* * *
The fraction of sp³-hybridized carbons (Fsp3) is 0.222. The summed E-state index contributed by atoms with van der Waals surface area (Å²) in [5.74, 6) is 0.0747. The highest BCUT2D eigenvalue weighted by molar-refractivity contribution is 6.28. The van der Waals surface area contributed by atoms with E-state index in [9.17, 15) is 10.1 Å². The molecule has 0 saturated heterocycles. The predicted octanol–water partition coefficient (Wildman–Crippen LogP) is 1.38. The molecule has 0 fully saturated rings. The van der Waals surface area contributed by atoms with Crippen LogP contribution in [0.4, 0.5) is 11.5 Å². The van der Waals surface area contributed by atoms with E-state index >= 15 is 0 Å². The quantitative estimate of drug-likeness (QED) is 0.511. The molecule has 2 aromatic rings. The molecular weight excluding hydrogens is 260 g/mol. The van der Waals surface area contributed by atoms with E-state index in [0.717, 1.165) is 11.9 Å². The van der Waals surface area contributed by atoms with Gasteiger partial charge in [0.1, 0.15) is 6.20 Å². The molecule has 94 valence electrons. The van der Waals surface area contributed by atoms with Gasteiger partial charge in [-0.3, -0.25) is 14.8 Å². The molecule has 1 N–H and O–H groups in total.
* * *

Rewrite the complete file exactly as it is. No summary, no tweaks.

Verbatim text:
The fraction of sp³-hybridized carbons (Fsp3) is 0.222. The summed E-state index contributed by atoms with van der Waals surface area (Å²) in [5.74, 6) is 0.0747. The highest BCUT2D eigenvalue weighted by molar-refractivity contribution is 6.28. The van der Waals surface area contributed by atoms with E-state index in [9.17, 15) is 10.1 Å². The molecule has 0 saturated heterocycles. The predicted octanol–water partition coefficient (Wildman–Crippen LogP) is 1.38. The molecule has 0 fully saturated rings. The van der Waals surface area contributed by atoms with Crippen LogP contribution in [0.4, 0.5) is 11.5 Å². The van der Waals surface area contributed by atoms with E-state index >= 15 is 0 Å². The quantitative estimate of drug-likeness (QED) is 0.511. The molecule has 2 aromatic rings. The molecular weight excluding hydrogens is 260 g/mol. The van der Waals surface area contributed by atoms with E-state index in [0.717, 1.165) is 11.9 Å². The van der Waals surface area contributed by atoms with Gasteiger partial charge in [0.1, 0.15) is 6.20 Å². The molecule has 94 valence electrons. The van der Waals surface area contributed by atoms with Gasteiger partial charge in [-0.3, -0.25) is 14.8 Å². The molecule has 1 N–H and O–H groups in total.